By: Mr. Hillel Broder, English Faculty
What makes a poem a poem? Must a poem have a rhyme scheme, follow a poetic tradition, or contain a particular poetic technique? Must it be written by an author whose intention is that it be read as poetry?
Teaching both the writing and reading of poetry is no easy task: too often, students assume that a poem must rhyme, possess a certain form or shape, contain parallelism or metaphor, or present as enigmatic or riddling in its meaning. No wonder that the study and creation of poetry are both perceived from the outside as arcane tasks or obscure pursuits.
In teaching poetry, then, I begin with the opposite assumption: poetry is not a lofty or obscure art form that is only achieved by the most eclectic or romantic. Just the opposite, in fact—poetry is the very music that underlies all language; it is the confluence of cadence, coinage, and sheer surprise that we find in pop songs and sonnets alike.
To start, I ask students to find poetry in everyday, mundane, and “low brow” language. They might find a startling, alliterative phrase in a news report headline, magazine ad, or television show title. They might locate an isolated but embedded rhetorical flourish that moves, entertains, or inspires within a sea of facts, technicalities, or clichés.
None of this is new in the history of poetry, in particular, and in the arts, in general. Building poetry from the language all around us is akin to the work of the museum curator and collage artist. And discovering poetry underlying certain linguistic expression takes a certain confidence—it is to read the world and all of its “Stop!” signs—with a certain poetic lens. The Russian Formalists described this essential literariness underlying poetry as that which defamiliarizes the familiar—that which makes the familiar, new.
In our world of verbal expression, popular songs and avant-garde poetry alike have been crafted out of new constellations of found and collaged language—on a personal note, my grandmother’s cousin, Robert Feldman, jotted down the hit single “My Boyfriend’s Back” on a bar napkin after overhearing that song’s chorus shrieked overhead. And of course, T.S. Eliot’s modernist poetry is built on a tradition of allusion, as much as John Ashberry’s Tennis Court Oath and Hart Seely’s Existential Poetry of Donald Rumsfeld draw on the language of popular media and politicians, respectively, in a tradition of satirical form.
This is not to say that poetry is solely an attempt to build upon a consolidated literary canon, or an ironic political jab. Nor is it solely a recreational form—a leisurely activity of recollecting experience in tranquility as Wordsworth might have it, or an expressive means for the obfuscating riddler and wit.
On the contrary: As engaged Jews, our students appreciate the complex historical engagement with the immediacy of our verse, as a language of the soul at its most immediate and most pressed —in the cries of David in Psalms and the laments of Ecclesiastes, we derive the very prayers that we harness when most fragmented and broken. In more modern terms, the fragmented rhythms of Paul Celan’s “Deathfugue” in Auschwitz, and in contemporary terms, the simply arranged lists of names in Billy Collins’s 9/11 commemoration “Names” speak directly to loss, to the experience of shattered selves and stories. If anything—and against the infamous pronouncement of Theodor Adorno to the contrary—there might only be poetry after Auschwitz, as poetry doesn’t demand that we impose meaning, form, or narrative.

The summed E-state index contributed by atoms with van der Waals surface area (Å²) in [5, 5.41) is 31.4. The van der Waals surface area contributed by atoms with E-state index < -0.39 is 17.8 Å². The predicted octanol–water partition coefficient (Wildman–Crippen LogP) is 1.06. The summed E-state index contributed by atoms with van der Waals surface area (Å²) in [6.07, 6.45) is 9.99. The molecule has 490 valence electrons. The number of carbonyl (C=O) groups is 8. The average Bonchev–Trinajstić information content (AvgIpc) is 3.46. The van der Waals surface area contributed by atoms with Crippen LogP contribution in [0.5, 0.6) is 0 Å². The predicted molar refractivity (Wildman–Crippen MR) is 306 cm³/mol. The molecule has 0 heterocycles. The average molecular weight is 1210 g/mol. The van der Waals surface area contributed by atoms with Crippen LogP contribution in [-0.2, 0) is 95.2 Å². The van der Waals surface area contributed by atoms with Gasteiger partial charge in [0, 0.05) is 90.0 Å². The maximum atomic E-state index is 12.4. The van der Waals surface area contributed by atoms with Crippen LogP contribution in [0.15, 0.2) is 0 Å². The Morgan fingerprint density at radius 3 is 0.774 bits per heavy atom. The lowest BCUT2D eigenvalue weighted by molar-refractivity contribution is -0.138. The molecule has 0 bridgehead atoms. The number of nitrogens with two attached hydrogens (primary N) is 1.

Our challenge, as students and teachers familiar with Jewish texts, might mean making these comfortable works strange to us—so that we might hear their poetry anew. Instead of reading through the usually paragraphed Siddur or abstracting the Bible’s narrative arcs and moral principles, how might our students hear and speak the rhythms, the strikingly spun repetitions, and the shocking language in these traditional texts? How might they hear the song underlying the Bible, and the music in our Siddur? They might start, as I have suggested above, by collaging, translating, and elaborating upon the striking phrases in Psalms in the form of a found poem, thereby generating their own prayerful intentions (kavanot)—and prayers—within the bounds of the tradition. Later, they might find the unfamiliar and strange—or the familiar and moving—poetry in the language of the Siddur itself through a mindfully versified recitation.
These are some of the exercises that I envision in the Jewish humanities and arts: students rendering their own translations of the Siddur and building their own personalization of the siddur through translation work of liturgy into poetry. And in a similar vein, these are some of the questions that I encourage aspiring performance poets to consider in writing religious poetry for a Sermon Slam: How might they discover their tradition’s spoken rhythms and rhetorical forms when crafting their own verses of exaltation and lamentation?
In so doing, we might reorient our relationship with the Bible and Siddur, and thereby reorient our own selves. For our traditional texts stand as a reorienting mirror, reminding us of our sometimes unfamiliar potential within.